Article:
One question I occasionally get asked is: “do you really believe you can make a pact with the Devil at the crossroads?”
Generally, my response is positive. Sure, why not? Now - do I think it is a “devil” in the literal sense? Not really. I consider the term ‘devil’ to be a gloss, which was impressed over other ideas. We come back to Wilby’s comments:
“The grass-roots association between fairies and the Devil was also, from a Christian perspective, rather ambiguous. In orthodox theological terms the name ‘devil’ denoted a purely malevolent spirit who was either the Devil himself or a demon in his service. On a popular level, however, the term was less morally specific. In 1677 a Scottish clergyman refers to a type of fairy familiar whom ‘the vulgar call white deviles, which possibly have neither so much power nor malice as the black ones have, which served our great grandfathers under the names of Brouny, and Robin Goodfellow, and, to this day, make dayly service to severaI in quality of familiars’.”
– Emma Wilby, Cunning Folk & Familiar Spirits. (P. 18)
For time immemorial, sorcerers have visited the crossroads to make deals with the spirit that haunted that place. It isn’t terribly surprising; the crossroads represent the liminal space in which the spirit world meets the physical. (Now - keep in mind - that I think that the distinction between the two is fuzzy as best. There have always been places in our world that were thought to overlap with the other.)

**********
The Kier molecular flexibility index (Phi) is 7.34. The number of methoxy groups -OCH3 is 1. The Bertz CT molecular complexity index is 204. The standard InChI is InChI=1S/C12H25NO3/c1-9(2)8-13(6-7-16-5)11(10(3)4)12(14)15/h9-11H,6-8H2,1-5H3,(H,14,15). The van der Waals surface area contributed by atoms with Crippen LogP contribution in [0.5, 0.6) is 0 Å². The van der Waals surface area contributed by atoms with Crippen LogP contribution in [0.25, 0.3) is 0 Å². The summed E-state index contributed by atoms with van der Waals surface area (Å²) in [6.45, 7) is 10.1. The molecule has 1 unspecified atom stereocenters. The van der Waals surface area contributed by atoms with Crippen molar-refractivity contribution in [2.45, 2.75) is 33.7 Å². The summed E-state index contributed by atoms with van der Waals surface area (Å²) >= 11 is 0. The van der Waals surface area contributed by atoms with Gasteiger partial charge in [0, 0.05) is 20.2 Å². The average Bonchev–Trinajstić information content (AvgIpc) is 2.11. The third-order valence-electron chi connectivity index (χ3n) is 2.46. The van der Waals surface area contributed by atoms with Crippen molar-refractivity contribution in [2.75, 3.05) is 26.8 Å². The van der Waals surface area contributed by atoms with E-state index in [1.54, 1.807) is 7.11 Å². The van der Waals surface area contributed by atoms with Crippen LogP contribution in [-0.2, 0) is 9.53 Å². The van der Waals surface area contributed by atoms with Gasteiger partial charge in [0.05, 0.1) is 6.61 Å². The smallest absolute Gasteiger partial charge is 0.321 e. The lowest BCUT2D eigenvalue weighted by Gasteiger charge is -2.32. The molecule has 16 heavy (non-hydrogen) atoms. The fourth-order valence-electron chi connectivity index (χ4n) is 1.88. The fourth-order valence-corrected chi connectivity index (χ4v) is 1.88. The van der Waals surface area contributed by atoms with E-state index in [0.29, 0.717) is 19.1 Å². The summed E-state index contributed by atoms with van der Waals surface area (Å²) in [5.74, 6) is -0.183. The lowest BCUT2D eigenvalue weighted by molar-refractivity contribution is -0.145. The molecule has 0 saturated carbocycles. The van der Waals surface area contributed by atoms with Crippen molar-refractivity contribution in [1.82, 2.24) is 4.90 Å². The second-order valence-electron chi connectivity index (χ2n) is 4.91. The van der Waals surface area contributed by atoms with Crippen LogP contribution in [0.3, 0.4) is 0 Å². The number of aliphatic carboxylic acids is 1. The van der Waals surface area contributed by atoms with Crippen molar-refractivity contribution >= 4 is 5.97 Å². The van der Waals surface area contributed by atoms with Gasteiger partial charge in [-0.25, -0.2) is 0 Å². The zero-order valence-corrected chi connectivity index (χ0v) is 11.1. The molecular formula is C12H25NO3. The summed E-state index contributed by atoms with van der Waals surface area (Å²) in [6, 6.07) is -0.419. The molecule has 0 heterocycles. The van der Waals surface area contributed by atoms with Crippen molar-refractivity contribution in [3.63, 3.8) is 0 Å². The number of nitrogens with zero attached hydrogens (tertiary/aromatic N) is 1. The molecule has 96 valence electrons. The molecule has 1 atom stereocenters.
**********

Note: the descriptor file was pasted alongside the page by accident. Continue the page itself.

One path leads to the Underworld, or to quote Thomas Taylor’s translation of the Orphic Hymn to Hermes Kthonios, deepest Hell. During the medieval period, the classical Underworld of the Graeco-Roman period was translated into the Christian Hell, and as time went on, those spirits and gods who frequented that world were diabolized and thought of as demons. This tendency is especially relevant when we look at the Grimoires - because I assure you, there was a time when Astaroth / Astarte was not seen as a demon.
The other path leads to ‘Starry Heaven’ - the above of the Heavenly Gods; but also in the darker parts, the horrible specters that were imported into it as astrological magic gained prevalence and former Underworld denizens were placed in the Heavens as the intelligences of certain stars. The fixed star ‘Caput Algol,’ which is regarded as malefic just about the world over (it is called ‘Ras al-Ghul' in the Middle East, or 'The Head of the Demon,' and in China it was named 'Tseih She' - 'piled up corpses').
The final road symbolically leads back to our own. So we have a balance of all things represented at the three-point (T or Y junction) crossroad. Plato complained of sorcerers bringing pottery shards to such places so as to have the dead - those ghosts who became trapped at the liminal junction of all worlds - enact horrific love-curses against others. The PGM has more than a few rituals and spells that are to be performed at the crossroads. Georg Luck, in Arcana Mundi, notes: